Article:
Japan and the Netherlands have decided to join the US in strengthening limits on chipmaking gear exports to China, which is a setback to Beijing’s technological aspirations.
According to the insiders that Bloomberg interviewed, Japan and the Netherlands are expected to declare in the coming weeks that they will implement new regulations similar to the ones the US enacted in October.
The said rules limit the export of machinery used to produce sophisticated semiconductors. According to the Biden administration, the restrictions are meant to stop the Chinese military from buying high-tech semiconductors.
The equipment and knowledge required to produce cutting-edge semiconductors are mostly located in these three nations – Japan, the Netherlands, and the US.
Therefore, this three-nation alliance would effectively cut off China’s access to the tools it needs to produce advanced semiconductors.
American manufacturers Applied Materials Inc., Lam Research Corp., and KLA Corp. could not meet demand due to export restrictions imposed by the US government.
It is a major step forward that the governments of Japan’s Tokyo Electron Ltd. and the Netherlands’ lithography expert ASML Holding NV have adopted the export limitations that the US required for the sanctions to have any impact.
China cannot develop a world-class economy on its own. Stacy Rasgon, an analyst at Sanford C. Bernstein, said, “No chance.”
China’s Ministry of Commerce stated on Monday, Dec. 12, saying that the nation has filed a dispute with the World Trade Organization about US export curbs.
Chinese officials have argued that the US’ grounds for national security concerns are weak and that the limitations jeopardize the integrity of the global supply chain.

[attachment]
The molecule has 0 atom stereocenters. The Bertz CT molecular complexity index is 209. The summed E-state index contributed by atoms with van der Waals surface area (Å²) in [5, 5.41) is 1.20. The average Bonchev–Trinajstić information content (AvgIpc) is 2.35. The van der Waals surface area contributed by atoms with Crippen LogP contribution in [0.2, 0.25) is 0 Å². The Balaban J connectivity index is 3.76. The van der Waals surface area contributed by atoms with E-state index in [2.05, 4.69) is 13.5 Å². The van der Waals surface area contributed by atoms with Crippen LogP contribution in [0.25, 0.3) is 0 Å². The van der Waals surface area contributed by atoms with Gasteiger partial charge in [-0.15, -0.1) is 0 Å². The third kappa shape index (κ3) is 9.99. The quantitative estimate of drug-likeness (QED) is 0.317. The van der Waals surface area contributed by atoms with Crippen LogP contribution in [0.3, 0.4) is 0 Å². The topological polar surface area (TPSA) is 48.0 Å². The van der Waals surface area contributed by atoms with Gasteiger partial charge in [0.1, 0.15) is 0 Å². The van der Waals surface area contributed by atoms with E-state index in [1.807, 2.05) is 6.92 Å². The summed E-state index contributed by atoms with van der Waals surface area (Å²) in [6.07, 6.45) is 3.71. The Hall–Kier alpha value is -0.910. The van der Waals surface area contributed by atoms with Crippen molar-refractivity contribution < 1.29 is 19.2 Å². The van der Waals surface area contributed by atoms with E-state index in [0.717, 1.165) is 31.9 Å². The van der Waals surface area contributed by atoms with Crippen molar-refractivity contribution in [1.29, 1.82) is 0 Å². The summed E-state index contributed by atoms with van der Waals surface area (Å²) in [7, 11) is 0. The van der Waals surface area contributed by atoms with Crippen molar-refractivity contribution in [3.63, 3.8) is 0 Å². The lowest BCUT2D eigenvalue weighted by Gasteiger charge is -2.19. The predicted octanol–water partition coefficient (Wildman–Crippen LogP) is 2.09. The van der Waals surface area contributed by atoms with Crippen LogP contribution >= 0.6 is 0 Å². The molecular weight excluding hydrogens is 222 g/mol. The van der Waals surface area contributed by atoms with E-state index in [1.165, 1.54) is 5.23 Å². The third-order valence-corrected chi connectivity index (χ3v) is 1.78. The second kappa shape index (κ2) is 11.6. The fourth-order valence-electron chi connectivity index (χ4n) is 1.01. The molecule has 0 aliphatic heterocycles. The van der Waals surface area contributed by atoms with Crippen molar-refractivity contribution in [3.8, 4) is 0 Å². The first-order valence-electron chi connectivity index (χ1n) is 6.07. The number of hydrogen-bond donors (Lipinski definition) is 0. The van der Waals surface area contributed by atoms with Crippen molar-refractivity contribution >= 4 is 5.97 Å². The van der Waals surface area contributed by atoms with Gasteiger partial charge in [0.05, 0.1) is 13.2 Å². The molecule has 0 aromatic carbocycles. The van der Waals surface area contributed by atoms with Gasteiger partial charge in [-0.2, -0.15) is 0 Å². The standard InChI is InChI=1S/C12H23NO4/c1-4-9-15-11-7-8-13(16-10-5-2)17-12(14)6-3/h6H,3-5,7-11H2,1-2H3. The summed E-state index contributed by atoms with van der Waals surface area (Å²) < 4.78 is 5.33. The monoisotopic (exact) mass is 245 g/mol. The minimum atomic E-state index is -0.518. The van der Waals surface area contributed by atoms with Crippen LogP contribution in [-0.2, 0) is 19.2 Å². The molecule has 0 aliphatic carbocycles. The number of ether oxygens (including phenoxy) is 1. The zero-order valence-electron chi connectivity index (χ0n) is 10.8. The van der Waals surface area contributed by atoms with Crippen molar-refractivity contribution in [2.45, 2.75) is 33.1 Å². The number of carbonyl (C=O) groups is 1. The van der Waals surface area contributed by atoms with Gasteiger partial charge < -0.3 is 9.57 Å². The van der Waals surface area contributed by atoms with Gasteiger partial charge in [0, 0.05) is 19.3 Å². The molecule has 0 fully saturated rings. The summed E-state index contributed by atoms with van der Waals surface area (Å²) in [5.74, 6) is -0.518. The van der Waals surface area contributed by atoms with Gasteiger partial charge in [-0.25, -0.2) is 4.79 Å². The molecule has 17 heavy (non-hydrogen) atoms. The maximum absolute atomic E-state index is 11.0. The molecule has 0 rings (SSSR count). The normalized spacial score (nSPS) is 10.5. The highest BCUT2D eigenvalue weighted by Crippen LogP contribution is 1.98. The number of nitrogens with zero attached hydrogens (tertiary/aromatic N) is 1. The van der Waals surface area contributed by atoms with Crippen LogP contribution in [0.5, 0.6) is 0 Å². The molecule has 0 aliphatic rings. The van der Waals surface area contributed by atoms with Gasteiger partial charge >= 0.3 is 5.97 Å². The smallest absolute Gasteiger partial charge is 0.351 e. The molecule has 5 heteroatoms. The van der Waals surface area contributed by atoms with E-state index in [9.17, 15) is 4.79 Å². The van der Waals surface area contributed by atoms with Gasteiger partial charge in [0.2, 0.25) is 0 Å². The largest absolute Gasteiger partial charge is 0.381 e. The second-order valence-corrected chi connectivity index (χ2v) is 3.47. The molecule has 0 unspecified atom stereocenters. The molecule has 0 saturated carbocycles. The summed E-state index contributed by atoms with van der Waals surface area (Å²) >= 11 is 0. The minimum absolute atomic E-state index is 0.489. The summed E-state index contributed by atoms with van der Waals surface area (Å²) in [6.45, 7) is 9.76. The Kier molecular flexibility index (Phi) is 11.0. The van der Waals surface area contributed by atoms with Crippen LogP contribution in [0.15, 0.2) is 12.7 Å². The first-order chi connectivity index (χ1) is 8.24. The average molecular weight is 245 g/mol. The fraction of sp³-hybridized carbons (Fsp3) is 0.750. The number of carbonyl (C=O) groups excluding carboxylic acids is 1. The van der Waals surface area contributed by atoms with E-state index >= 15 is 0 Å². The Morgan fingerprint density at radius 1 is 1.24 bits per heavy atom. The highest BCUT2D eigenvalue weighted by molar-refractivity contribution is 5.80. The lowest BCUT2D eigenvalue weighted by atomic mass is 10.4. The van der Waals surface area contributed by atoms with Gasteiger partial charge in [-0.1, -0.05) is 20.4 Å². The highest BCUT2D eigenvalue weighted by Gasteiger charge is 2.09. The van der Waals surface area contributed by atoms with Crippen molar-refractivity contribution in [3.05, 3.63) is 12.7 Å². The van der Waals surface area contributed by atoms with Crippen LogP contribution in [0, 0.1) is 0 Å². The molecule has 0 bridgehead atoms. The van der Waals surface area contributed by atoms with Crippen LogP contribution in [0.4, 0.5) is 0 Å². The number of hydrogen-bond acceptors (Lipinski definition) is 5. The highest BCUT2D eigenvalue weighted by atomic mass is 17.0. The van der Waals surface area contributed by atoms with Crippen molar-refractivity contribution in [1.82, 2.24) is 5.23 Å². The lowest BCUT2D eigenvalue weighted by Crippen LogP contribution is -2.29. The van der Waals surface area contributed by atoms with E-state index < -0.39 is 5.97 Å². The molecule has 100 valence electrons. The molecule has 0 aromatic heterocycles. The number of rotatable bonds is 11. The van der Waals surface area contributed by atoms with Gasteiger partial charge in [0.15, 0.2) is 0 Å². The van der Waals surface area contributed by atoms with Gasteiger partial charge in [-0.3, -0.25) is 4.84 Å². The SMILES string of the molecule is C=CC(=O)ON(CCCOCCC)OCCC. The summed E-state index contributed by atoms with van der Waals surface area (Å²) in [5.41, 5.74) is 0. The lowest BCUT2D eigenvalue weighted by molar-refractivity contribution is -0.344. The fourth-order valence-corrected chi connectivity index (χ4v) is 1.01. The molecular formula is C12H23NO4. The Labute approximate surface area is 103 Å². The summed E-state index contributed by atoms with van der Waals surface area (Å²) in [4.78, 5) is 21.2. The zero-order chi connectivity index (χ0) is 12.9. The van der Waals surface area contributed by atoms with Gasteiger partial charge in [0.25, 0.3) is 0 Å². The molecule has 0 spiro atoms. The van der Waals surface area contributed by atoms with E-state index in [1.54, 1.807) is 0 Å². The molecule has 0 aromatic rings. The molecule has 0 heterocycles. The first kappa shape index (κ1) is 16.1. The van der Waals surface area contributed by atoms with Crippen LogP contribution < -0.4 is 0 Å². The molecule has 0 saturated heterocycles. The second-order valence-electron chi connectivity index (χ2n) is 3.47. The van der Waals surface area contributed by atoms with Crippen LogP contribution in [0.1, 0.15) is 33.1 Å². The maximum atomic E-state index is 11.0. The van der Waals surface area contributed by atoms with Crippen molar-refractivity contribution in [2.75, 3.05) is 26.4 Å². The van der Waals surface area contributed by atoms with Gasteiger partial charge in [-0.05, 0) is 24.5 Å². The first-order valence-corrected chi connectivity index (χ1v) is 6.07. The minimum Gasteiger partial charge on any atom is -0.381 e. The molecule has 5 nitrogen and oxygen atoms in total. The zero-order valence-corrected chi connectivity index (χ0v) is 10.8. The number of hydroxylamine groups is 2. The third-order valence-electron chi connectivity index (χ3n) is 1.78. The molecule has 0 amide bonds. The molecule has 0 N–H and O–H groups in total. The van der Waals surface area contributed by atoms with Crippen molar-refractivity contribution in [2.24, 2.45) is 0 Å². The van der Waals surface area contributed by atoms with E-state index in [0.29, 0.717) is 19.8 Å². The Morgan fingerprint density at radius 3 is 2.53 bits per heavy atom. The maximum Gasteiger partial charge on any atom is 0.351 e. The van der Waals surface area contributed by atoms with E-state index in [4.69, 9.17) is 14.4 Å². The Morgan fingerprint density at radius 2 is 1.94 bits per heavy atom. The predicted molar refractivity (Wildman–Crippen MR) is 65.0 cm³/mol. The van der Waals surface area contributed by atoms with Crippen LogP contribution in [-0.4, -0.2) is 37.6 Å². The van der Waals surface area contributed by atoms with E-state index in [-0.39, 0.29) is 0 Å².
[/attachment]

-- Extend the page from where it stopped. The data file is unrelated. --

Nonetheless, there is growing international criticism of China’s plans to become a chip manufacturing powerhouse.
Read Also: China’s Chip Imports Decline as Tech War With US Continues
Talks About the Restrictions
Dutch authorities are reportedly considering additional export limits on China, according to a story from Bloomberg News from last week.
Meanwhile, sources said that the Japanese government consented to such constraints in recent weeks so that the two nations could work together.
One of the sources claimed that Japan had to overcome resistance from local firms concerned about losing sales in China. Other than Tokyo Electron, the market is dominated by Nikon Corp. and Canon Inc.
Bloomberg reported that in late November, senior US National Security Council official Tarun Chhabra and Under Secretary of Commerce for Industry and Security Alan Estevez met with Dutch officials to discuss export limits. And only last week, Commerce Secretary Gina Raimondo spoke with Minister of Economy, Trade, and Industry (METI) head Yasutoshi Nishimura by teleconference to discuss the same topics.
Officials in the Netherlands and Japan are taking this step to further limit China’s access to advanced semiconductor technology by formalizing and expanding their current export control restrictions.
According to the sources, the two countries want to prohibit exporting equipment designed to produce chips with a minimum feature size of 14 nanometers to China.
The measures are consistent with guidelines established by the US government in October.
China’s chipmaking champion Semiconductor Manufacturing International Corp. (SMIC) controls the 14nm technology, which is at least three generations behind the newest developments on the market but is already the company’s second-best technology.
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